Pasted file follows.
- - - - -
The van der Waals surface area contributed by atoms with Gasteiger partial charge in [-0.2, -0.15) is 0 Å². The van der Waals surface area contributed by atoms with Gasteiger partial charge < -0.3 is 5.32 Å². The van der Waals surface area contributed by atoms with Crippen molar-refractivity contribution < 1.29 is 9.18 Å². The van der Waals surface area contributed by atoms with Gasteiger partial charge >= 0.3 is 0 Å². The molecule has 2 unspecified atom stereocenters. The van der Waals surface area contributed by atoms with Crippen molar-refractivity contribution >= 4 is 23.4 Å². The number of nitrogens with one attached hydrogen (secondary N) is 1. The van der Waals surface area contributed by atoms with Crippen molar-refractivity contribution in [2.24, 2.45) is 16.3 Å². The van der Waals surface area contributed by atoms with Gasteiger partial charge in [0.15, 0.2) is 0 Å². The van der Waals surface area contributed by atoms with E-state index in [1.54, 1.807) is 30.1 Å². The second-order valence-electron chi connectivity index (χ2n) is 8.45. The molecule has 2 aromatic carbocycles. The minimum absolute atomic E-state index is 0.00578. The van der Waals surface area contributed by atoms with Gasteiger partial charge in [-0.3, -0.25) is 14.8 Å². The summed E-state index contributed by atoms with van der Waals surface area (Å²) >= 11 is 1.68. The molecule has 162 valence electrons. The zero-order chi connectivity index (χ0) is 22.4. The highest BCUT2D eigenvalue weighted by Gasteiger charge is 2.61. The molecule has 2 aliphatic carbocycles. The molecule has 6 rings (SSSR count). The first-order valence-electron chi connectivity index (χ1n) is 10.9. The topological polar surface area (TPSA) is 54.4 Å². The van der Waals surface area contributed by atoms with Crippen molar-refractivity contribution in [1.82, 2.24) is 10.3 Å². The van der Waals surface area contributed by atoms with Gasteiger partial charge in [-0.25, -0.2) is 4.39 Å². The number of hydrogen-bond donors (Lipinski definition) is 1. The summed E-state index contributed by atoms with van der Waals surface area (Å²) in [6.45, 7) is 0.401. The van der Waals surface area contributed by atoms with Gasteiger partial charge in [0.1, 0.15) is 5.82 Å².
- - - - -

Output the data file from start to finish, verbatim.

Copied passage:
The van der Waals surface area contributed by atoms with Gasteiger partial charge in [-0.2, -0.15) is 0 Å². The van der Waals surface area contributed by atoms with Gasteiger partial charge < -0.3 is 5.32 Å². The van der Waals surface area contributed by atoms with Crippen molar-refractivity contribution < 1.29 is 9.18 Å². The van der Waals surface area contributed by atoms with Gasteiger partial charge >= 0.3 is 0 Å². The molecule has 2 unspecified atom stereocenters. The van der Waals surface area contributed by atoms with Crippen molar-refractivity contribution >= 4 is 23.4 Å². The number of nitrogens with one attached hydrogen (secondary N) is 1. The van der Waals surface area contributed by atoms with Crippen molar-refractivity contribution in [2.24, 2.45) is 16.3 Å². The van der Waals surface area contributed by atoms with Gasteiger partial charge in [0.15, 0.2) is 0 Å². The van der Waals surface area contributed by atoms with E-state index in [1.54, 1.807) is 30.1 Å². The second-order valence-electron chi connectivity index (χ2n) is 8.45. The molecule has 2 aromatic carbocycles. The minimum absolute atomic E-state index is 0.00578. The van der Waals surface area contributed by atoms with Gasteiger partial charge in [-0.3, -0.25) is 14.8 Å². The summed E-state index contributed by atoms with van der Waals surface area (Å²) >= 11 is 1.68. The molecule has 162 valence electrons. The zero-order chi connectivity index (χ0) is 22.4. The highest BCUT2D eigenvalue weighted by Gasteiger charge is 2.61. The molecule has 2 aliphatic carbocycles. The molecule has 6 rings (SSSR count). The first-order valence-electron chi connectivity index (χ1n) is 10.9. The topological polar surface area (TPSA) is 54.4 Å². The van der Waals surface area contributed by atoms with Crippen molar-refractivity contribution in [1.82, 2.24) is 10.3 Å². The van der Waals surface area contributed by atoms with Gasteiger partial charge in [-0.25, -0.2) is 4.39 Å². The number of hydrogen-bond donors (Lipinski definition) is 1. The summed E-state index contributed by atoms with van der Waals surface area (Å²) in [6.45, 7) is 0.401. The van der Waals surface area contributed by atoms with Gasteiger partial charge in [0.1, 0.15) is 5.82 Å².